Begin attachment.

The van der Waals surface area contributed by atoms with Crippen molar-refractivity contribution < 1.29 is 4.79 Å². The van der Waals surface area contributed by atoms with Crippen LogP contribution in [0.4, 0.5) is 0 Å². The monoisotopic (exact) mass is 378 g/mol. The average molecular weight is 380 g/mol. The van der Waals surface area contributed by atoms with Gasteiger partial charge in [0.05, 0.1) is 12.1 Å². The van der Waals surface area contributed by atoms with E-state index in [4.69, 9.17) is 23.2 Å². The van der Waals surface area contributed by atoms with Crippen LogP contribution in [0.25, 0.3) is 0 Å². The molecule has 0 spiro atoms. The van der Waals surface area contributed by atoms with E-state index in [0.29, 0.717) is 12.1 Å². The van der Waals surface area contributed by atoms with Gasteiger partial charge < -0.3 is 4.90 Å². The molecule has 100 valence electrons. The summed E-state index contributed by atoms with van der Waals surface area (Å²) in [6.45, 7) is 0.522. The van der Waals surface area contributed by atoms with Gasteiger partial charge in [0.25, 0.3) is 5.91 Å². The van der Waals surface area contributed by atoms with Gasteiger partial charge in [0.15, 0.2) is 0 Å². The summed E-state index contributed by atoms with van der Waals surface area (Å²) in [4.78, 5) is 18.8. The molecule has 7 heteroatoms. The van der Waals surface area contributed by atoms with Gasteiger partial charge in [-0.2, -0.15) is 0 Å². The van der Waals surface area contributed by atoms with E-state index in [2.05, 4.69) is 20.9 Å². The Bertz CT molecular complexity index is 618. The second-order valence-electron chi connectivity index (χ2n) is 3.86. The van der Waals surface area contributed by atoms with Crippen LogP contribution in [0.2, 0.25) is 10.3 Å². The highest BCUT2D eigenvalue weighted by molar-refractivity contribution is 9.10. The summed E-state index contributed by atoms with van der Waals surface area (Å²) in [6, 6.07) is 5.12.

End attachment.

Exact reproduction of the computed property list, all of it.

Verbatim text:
The van der Waals surface area contributed by atoms with Crippen molar-refractivity contribution < 1.29 is 4.79 Å². The van der Waals surface area contributed by atoms with Crippen LogP contribution in [0.4, 0.5) is 0 Å². The monoisotopic (exact) mass is 378 g/mol. The average molecular weight is 380 g/mol. The van der Waals surface area contributed by atoms with Gasteiger partial charge in [0.05, 0.1) is 12.1 Å². The van der Waals surface area contributed by atoms with E-state index in [4.69, 9.17) is 23.2 Å². The van der Waals surface area contributed by atoms with Crippen LogP contribution in [0.25, 0.3) is 0 Å². The molecule has 0 spiro atoms. The van der Waals surface area contributed by atoms with E-state index in [0.29, 0.717) is 12.1 Å². The van der Waals surface area contributed by atoms with Gasteiger partial charge < -0.3 is 4.90 Å². The molecule has 100 valence electrons. The summed E-state index contributed by atoms with van der Waals surface area (Å²) in [6.45, 7) is 0.522. The van der Waals surface area contributed by atoms with Gasteiger partial charge in [0.25, 0.3) is 5.91 Å². The van der Waals surface area contributed by atoms with Gasteiger partial charge in [0.15, 0.2) is 0 Å². The summed E-state index contributed by atoms with van der Waals surface area (Å²) in [4.78, 5) is 18.8. The molecule has 7 heteroatoms. The van der Waals surface area contributed by atoms with Gasteiger partial charge in [-0.2, -0.15) is 0 Å². The van der Waals surface area contributed by atoms with E-state index in [2.05, 4.69) is 20.9 Å². The Bertz CT molecular complexity index is 618. The second-order valence-electron chi connectivity index (χ2n) is 3.86. The van der Waals surface area contributed by atoms with Crippen LogP contribution in [0.2, 0.25) is 10.3 Å². The highest BCUT2D eigenvalue weighted by molar-refractivity contribution is 9.10. The summed E-state index contributed by atoms with van der Waals surface area (Å²) in [6, 6.07) is 5.12.